If heat levels reach 19,23 or 28 points ammunition bins might begin to explode.

MegaMek will track heat automatically and roll for effects of overheating as well.

For any new players who may be confused about some of the weapon terms and concepts, here's a brief overview so that when you see your Mech has "x" you've got an idea what that means.

Mech weapons come down to guns, beams, and missiles. Practically everything else on your Mech supports those, in one or more ways.

GUNS -- come in various flavors, the basic concept being the simple Autocannon which (despite its name) is a semi-automatic weapon. It shoots as fast as you pull the trigger, or if you're holding down the trigger as fast as it can reload. LBX guns are autocannons with special fragmentary shells, basically a long-distance shotgun. (The difference is that it spreads damage around more evenly, whereas other guns are more focused in what gets hurt.) Rotary cannons are the gatling cannons. Gauss Rifles are hard-hitting but non-explosive slugs shot magnetically with rail-guns, as accurate as lasers at long range. There are also machine gun clusters for short range, low-weight fighting; like GRs (I think?) they aren't cannons per se and don't have explosive shells, but they also generate no heat (in game terms) and dump damage very quickly. In some game versions, including this one I think, machine-guns abrade off armor plating. (In more extensive Battletech game systems, machine-guns are also handy anti-personnel policing weapons for smaller mechs which aren't expected to fight other mechs.)


* for their damage output have the highest weight but lowest heat generation of the three weapon types.

* can run out of ammo, and for their damage the ammo is heavier than missiles. (Gauss Rifle ammunition has the advantage that it cannot detonate internally, though, because it has no propellant.)

* cause damage mostly from kinetic strike and also (except GRs, maybe also machine-gun clusters) from explosive warheads. They generate less heat on targets for their damage than other weapon systems (no heat for GRs).

* reduce damage over distance, down to zero, in some game systems (not sure about this one yet), but not as quickly as lasers do.

* are usually rated in caliber, which translates directly to damage-points done. An AC2 for example does 2 damage (maximum, before reductive factos) per shot; an AC20 does 20.

* Larger calibers have lower maximum ranges. For Inner Sphere Mechs (the types we'll be playing), the largest calibers have minimum ranges, too, in some game systems, translating to aiming penalties and (in some game systems, not sure about ours) potential damage to one's own Mech from nearby ordinance explosions.

* Reloading ammo is naturally slower for larger calibers (unless you're using a rotary cannon of course), faster for smaller calibers. An AC2 can shoot four times a second (typically), an AC20 more like once every four seconds. You'll run out of large caliber ammo in fewer shots, too.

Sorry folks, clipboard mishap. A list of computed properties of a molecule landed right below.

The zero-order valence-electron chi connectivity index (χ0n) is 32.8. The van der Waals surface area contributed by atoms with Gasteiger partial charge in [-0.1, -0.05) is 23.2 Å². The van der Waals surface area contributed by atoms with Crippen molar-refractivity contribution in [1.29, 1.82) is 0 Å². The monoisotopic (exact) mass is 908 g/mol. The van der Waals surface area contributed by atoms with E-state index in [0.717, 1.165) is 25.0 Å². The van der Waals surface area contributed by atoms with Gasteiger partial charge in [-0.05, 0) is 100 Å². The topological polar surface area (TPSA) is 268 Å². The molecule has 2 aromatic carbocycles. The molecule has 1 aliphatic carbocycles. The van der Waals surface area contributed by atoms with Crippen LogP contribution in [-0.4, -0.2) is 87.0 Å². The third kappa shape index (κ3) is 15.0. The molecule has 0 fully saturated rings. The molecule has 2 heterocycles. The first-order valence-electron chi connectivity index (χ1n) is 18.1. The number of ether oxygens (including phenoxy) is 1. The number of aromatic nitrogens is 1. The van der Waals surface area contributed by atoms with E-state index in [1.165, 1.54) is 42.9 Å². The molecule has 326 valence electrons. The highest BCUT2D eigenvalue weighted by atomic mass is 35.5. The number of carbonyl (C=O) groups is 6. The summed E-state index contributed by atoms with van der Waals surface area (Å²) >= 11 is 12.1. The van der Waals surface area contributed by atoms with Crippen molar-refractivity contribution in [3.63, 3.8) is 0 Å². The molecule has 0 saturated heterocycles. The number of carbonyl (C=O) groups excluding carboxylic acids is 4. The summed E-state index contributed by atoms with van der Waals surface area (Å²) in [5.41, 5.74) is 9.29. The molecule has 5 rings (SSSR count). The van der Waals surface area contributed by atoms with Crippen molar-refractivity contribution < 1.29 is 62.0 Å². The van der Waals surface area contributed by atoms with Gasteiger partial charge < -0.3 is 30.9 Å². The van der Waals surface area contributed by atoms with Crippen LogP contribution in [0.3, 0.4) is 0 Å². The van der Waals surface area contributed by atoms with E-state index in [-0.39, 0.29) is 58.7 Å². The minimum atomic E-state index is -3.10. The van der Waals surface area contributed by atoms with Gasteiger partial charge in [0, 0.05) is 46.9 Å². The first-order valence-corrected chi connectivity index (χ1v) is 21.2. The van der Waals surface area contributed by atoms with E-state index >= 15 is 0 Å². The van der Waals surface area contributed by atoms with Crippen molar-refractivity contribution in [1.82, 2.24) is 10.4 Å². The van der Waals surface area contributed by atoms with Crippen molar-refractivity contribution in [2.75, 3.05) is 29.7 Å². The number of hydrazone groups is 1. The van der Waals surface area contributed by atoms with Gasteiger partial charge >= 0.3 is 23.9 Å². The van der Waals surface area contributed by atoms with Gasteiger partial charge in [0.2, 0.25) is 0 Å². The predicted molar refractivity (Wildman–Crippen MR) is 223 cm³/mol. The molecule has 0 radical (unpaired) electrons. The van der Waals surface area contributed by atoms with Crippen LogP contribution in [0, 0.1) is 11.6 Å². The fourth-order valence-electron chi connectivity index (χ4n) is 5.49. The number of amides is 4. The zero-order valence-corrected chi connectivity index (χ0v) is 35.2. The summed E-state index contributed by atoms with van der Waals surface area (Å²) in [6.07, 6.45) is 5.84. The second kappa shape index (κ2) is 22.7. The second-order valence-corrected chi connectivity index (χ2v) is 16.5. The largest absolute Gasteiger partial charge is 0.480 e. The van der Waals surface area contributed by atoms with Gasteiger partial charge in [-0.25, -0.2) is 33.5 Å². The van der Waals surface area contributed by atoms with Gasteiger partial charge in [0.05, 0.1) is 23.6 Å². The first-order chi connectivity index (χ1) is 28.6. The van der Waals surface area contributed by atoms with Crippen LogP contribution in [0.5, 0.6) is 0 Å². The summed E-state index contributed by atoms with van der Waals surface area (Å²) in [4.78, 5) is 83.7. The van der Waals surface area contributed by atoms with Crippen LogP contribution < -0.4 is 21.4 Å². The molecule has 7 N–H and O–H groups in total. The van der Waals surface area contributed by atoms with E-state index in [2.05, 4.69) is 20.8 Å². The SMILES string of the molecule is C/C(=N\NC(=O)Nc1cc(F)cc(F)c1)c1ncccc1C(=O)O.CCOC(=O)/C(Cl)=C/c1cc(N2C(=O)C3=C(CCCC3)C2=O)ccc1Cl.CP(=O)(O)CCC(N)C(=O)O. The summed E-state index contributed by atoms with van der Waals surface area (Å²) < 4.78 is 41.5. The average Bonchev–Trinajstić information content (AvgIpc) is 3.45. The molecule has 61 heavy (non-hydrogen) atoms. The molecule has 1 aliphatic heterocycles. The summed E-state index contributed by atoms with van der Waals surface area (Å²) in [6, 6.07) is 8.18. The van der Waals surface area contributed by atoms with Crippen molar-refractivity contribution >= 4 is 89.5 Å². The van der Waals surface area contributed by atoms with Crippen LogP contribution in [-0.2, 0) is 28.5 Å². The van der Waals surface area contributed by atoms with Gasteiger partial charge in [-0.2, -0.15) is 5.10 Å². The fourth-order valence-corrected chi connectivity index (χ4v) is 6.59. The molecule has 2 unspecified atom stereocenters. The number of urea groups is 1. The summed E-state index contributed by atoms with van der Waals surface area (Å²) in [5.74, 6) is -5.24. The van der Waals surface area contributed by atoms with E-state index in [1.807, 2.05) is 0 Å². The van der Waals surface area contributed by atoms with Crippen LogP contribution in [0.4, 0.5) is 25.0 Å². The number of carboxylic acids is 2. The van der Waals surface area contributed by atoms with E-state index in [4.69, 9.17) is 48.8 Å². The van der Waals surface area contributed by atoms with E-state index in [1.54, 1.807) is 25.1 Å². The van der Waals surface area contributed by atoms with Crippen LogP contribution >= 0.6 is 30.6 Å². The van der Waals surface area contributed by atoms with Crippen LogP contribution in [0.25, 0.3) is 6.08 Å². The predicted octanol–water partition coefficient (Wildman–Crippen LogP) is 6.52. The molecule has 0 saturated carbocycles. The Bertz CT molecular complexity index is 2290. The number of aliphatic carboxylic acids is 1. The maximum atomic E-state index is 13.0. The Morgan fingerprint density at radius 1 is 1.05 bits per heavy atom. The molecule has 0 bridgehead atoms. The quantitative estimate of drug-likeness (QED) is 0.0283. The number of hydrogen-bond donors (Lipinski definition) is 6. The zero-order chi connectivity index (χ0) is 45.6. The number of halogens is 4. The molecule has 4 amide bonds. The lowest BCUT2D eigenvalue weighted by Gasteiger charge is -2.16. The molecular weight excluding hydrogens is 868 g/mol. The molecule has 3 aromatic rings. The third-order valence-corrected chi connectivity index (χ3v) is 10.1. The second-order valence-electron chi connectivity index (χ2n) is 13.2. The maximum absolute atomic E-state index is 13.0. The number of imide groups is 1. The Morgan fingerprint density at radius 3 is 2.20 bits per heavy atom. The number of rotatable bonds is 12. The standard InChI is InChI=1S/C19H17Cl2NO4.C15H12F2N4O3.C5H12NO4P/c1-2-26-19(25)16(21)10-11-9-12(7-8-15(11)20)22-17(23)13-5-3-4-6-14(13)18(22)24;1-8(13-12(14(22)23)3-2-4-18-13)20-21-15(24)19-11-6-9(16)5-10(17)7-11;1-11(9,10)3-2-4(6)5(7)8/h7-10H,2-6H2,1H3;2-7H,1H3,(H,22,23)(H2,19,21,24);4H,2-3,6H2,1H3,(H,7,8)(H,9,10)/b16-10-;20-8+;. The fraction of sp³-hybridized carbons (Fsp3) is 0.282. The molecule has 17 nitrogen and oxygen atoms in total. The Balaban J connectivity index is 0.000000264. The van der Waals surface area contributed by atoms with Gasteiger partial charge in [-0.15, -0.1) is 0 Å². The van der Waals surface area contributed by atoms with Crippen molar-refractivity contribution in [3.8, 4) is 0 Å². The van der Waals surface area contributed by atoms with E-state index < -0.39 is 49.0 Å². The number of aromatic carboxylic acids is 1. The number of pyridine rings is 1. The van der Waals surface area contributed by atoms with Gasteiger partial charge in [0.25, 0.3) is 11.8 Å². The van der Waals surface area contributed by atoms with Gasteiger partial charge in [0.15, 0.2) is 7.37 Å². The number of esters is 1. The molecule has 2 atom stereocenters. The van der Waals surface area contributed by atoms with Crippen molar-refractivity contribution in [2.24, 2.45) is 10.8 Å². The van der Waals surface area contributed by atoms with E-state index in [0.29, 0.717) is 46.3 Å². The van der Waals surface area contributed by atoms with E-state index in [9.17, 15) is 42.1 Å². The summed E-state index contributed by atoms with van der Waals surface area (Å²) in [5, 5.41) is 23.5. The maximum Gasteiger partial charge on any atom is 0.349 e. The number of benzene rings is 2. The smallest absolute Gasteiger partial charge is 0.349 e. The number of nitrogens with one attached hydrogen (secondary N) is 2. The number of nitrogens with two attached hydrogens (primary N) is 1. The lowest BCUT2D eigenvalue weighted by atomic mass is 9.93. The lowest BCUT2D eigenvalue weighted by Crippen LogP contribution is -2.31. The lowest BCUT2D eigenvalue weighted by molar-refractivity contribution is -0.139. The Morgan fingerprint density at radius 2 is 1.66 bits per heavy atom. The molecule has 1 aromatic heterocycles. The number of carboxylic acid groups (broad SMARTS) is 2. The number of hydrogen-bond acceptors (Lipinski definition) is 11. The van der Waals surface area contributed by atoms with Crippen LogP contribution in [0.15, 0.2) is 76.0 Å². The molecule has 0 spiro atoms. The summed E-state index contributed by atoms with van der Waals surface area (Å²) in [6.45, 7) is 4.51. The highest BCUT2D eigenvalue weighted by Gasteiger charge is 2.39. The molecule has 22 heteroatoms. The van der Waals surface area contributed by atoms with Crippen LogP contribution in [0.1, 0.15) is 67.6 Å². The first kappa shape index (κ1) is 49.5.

* We may be playing too early for any "Ultra AC" tech, but these pack two cannons of the same size into a smaller space. An Ultra AC5 crams two AC5 cannons into a space smaller than two AC5s mounted normally. They use a different ammo pack than their single equivalents, so AC5 ammo won't work in an Ultra AC5. (I'm unsure if this game system tracks such things.) In some game systems the Ultras can pack more than 2 cannons for smaller calibers.

* Unlike the other basic weapon types, some guns can jam if fired too quickly. (Most guns in this version of the game? -- seems like I saw that while scanning by.) Rotary cannons shouldn't. Ultra ACs are particularly apt to jam, which is a game-balancing rule in most game systems. In this game system, if I recall reading the rule correctly, any jams are permanent for the fight!

ENERGY -- are mostly lasers, large, medium, and small. When lasers shoot, they stay lit for a certain amount of time to deliver their whole damage, allowing aim adjustment and walking of damage; pulse lasers are designed to deliver it all immediately, but are heavier and generate more heat for the damage. (I'm not sure this game system distinguishes them really.) Flamers use energy tech as short-range flamethrowers, which do less immediate damage to the enemy but which can quickly overheat your enemy, paralyzing them (or causing them to explode). Particle Projection Cannons (PPCs) cause electrical interference to struck enemies as well as energy (and I think some kinetic) damage; they have longer effective ranges than other energy weapons, too.

Energy weapons:

* are the only weapons that require no ammunition, running off Mechs' internal power (which for battle purposes is effectively unlimited). This also means they have no ammo to potentially detonate when hit.

* naturally generate more heat per shot than other weapon types for the damage. They also naturally inflict more heat per shot on hit enemies.

* don't need to be reloaded, but they do need cooling down between shots, which functions like "reload time". They need more such time than guns of equivalent damage, maybe not as much as missile packs.

* have no minimum ranges usually.

* have the lowest maximum ranges for their damage than other weapons. I don't think we'll run into ER (Extended Range) lasers in this game, but you may see them in gameplay examples.

* lose damage faster over range than guns.

* cannot usually be dodged (PPCs being the exception, and targets might move out from under normal lasers before full damage is dealt depending on the game system).

* are by far the lightest weapon system for equivalent damage (partly due to not needing ammo packs).